Pistyll Rhaeadr and Wrexham steeple
Snowdon’s mountain without its people
Overton yew trees, St Winefride’s well
Llangollen bridge and Gresford bells.
Today’s article, as you can probably see right now, will take on a journey to the most visiting-worthy places in Wales.
Pistyll Rhaeadr Waterfall
Following the order from the rhyme we showed you above, firstly let’s talk about Pistyll Rhaeadr Waterfall. It is Wales’ highest waterfall and you can find it in the northern part of the country. The waterfall takes its waters from the Berwyn Hills and then falls into the Afon Rhaeadr. Also worth mentioning? The waterfall has a naturally created arch, just in the middle of the wall. People who visit the waterfall always say it not only impresses them but also fuels them with a massive amount of good energy. We agree since we personally think that the sound of water is one of the most calming ones out there. Also, the beauty of the waterfall is so inspiring for the Welsh, that the writers even put in in their work. Example? George Borrow and his “Wild Wales”.
St Giles’ Church
Located in Wrexham, the church itself is on this list mostly because of the tower. The creation of the church began in the 14th century, whereas building the tower firstly started in the 15th century. The church is richly decorated with medieval carvings, including the symbols of the church’s patron – Saint Giles. Described as “The Glory of the Marches”, the church is easily visible from each point of the Wrexham city. Why is it on the list? Well, it is for sure the largest medieval church in all of Wales. The tower itself is quite spectacular with all of the carvings and medieval decorations. Fun fact? The replica of the church is located in the Yale University campus, because the benefactor of the college, Elihu Yale, was buried in the St Giles’ Church. To remember him, the university has a replica with a transcription that also exists on his tomb.
The Snowdon Mountain is another one of Wales’ national treasures. Because of the rare flora and fauna, the mountain and the terrain around it is protected and was made a National Park. From the touristic point of view, it is definitely one of the busiest places in Wales, because the mountain gathers yearly over 500 000 people. Geographically, the Snowdon Mountain is Wales’ highest mountain. There are a couple of routes that you can choose from to reach the top of the mountain. One of them is Snowdon Mountain Railway that has been operating since 1896. So, even if you don’t like hiking, there is a way for you to easily reach the top of the mountain and enjoy the magnificent views.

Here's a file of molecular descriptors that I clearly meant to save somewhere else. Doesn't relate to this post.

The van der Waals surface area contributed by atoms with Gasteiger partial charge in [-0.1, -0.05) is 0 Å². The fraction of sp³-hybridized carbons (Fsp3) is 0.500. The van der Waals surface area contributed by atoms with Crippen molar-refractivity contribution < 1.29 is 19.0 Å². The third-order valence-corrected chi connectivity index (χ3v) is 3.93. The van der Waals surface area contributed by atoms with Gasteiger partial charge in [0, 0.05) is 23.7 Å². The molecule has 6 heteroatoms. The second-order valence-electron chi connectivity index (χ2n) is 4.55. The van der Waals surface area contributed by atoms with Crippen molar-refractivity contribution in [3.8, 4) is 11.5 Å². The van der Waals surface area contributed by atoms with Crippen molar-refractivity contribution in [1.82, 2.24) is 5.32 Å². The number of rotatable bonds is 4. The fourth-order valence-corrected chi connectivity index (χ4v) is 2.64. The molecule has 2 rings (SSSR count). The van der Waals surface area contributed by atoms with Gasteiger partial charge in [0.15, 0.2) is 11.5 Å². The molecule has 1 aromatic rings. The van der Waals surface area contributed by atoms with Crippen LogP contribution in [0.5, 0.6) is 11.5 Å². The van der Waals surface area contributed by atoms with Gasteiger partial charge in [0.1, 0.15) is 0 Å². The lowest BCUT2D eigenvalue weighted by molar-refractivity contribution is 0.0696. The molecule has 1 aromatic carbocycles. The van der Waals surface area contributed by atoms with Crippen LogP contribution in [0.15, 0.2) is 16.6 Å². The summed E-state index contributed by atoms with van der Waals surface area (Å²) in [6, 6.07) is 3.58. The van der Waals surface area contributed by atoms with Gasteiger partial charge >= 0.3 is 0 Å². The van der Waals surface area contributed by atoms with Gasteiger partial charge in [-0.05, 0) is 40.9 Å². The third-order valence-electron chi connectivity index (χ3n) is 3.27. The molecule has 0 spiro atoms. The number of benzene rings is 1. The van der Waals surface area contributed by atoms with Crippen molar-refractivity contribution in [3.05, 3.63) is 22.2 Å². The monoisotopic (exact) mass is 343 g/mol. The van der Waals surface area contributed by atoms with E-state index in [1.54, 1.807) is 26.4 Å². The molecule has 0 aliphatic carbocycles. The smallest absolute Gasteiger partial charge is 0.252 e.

The Yew Trees
The Yew Trees from Overton-on-Dee are one of the Seven Wonders as well. They are believed to be over 2000 years old. It is said that the characteristics of the tree are the reason for such a long life of theirs. The yew trees actually start growing the new roots when the old ones rot away. During its long history, these trees were the base of English army – the weapons made of the yew trees’ wood were the best and most popular for almost three hundred years! Stories tell us that Edward I ordered to plant as many yew trees as possible so that the country doesn’t run out of them. Right now, due to their old age and magnificent history, they are among the most popular visiting spots by tourists.
St Winefride’s Well
Another Wonder of Wales is the St Winefride’s Well. It is called “the Welsh Lourdes” and it is a well which waters have healing powers, according to the stories and beliefs. The well received the name after the legend of its powers. The story tells that Saint Winifride has been decapitated and in the place where her head fell a spring appeared. Then, her uncle has healed her and brought her back to life using the water from the spring. Since then, the well was believed to have a lot of healing powers. As a result, it became one of the more popular pilgrimage destinations.
If you are wondering why a simple bridge like this is on the list, keep in mind that the Llangollen Bridge is the first stone bridge to ever cross the River Dee. The first bridge, that has later been rebuilt and renovated, had been created under the directions of Bishop John Trevor. Throughout the years of is existence, the bridge has undergone many renovations, mostly to adapt to the changes in transportation. Right now, the bridge is the most impressive with the high waters of the river. That’s the time when the white water break through the rocks above the bridge. The view of that is breathtaking.
The last wonder of Wales, at least from the traditional poem, are the Gresford Bells. Located in the tower of the All Saints’ Church is Gresford, they have been ringing for the church services since the 18th century. Even though the bells are the only thing on the list the whole church is worth visiting. Its size and decorations are very impressive, especially when you think that this church is over 600 years old. The bells always ring for the church services, but there is also a common tradition that they ring on 5th November – probably to remember Guy Fawkes’ plot to blow up the parliament in 1605. During World War II, the bells stopped ringing for anything else but the danger of invasion.
With that, we came to an end of the Seven Wonders of Wales. It is very surprising that the country as beautiful as this isn’t on people’s bucket lists. Personally, here in Bidroom, we think Wales is a magnificent spot for a trip. Just look at how many historical places this country has to offer!